The candle is probably one of the most often neglected Jewish symbols, containing however very important meanings. Candles can be used for practical purposes, such as lighting or heating or for religious purposes. Also, in Judaism, fire as a symbol is interpreted as the connection of God with the world and the man He created. In Jewish tradition, the [...]
Music plays a particular role in the religious practice, since its aim is to accompany the services, as well as provide a means of expression of feelings and instants of life. Religious music consists of choir music and instrumental parts. However, in recent days, religious music has evaded the restricted environment of the Church and can be listened to at [...]
The role of women in any religion is a rather particular one, as throughout the evolution of time, women have intersected with religion and religious practices and precepts several times, inflicting thus particular characteristics to the respective religion regarding them.In Judaism, women have a particular role, as shown by the Torah, as well as religious traditions and practices. This is [...]
Art is an expression of one’s feelings and beliefs, as well as a fair representation of a people’s history and evolution. This is also valid for Jewish art, which has shown, throughout time, the evolution of a people, as far as fine arts and Judaica art are concerned. It is also accurate to claim that the modern days have [...]
In Judaism, procreation is one of God’s commandments, but also an emulation of His acts. Conceiving a child is an act of creating a new human being, as well as a repetition of the Creation. And since the Creation is a divine act, it is a common Jewish belief that a child has three parents – a mother, a [...]
”Tzedakah” is not just a pleasant gesture, but rather an obligation to do charity work. While normally someone refraining from charity acts would be considered selfish, in Judaism it is considered an injustice not to offer Tzedakah.”Tzedakah” is often translated as ”charity”. However, the nature of the word is far from meaning simply ”charity”. The word ”Tzedakah” derives from the [...]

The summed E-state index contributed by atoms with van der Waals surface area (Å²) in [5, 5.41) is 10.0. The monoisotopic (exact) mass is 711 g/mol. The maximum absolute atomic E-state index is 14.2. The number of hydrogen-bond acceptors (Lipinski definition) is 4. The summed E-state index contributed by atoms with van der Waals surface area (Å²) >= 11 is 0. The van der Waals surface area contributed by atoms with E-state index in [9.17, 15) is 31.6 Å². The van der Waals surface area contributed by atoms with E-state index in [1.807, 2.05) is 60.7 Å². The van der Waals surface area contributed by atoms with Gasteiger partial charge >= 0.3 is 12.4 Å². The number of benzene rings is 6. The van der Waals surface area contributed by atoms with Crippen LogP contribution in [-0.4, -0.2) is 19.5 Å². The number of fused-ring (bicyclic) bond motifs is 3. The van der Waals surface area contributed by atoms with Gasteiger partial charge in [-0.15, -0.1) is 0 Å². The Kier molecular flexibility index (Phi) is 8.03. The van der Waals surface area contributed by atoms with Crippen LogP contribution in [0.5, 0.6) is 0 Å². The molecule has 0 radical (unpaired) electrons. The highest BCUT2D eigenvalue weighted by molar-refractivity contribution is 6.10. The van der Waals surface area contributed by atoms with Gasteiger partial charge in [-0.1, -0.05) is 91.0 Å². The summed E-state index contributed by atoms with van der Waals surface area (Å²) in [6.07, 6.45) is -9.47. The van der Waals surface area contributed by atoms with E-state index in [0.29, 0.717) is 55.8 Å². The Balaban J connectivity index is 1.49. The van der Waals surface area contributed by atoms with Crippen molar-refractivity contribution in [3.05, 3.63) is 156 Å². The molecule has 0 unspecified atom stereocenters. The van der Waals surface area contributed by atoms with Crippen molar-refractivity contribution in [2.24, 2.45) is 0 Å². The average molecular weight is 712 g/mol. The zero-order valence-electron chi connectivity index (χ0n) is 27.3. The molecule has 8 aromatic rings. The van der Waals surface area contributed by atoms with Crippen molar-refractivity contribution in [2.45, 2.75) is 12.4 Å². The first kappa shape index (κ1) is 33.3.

According to the Torah, the Kiddush is a prayer usually recited on the eve of Sabbath or any other holy day, including the New Year (Rosh Hashanah), which highlights the sanctity of that specific celebration and ends with the following formulae “Praised be Thou, O Lord, who sanctifies the Sabbath” and “Praised be Thou, O Lord, who sanctifies Israel and [...]
Conversion from one religion to another is a rather complex process that needs to be performed after having completely assessed all the implications that it entails. The process of converting to Judaism comprises several elements: considering the religion, finding a rabbi for guidance and counsel, learning and studying about the religion, being evaluated by the religious court, circumcision, immersion, the offering, [...]
There are particular beliefs which Judaism displays and which need to be assessed in the particular role they have on the configuration of the religion.The central statement of Judaism is to be found in the Shema Israel passage of the Torah and proclaims that God is only one. This statement is the profession of Judaic faith, to be recited every [...]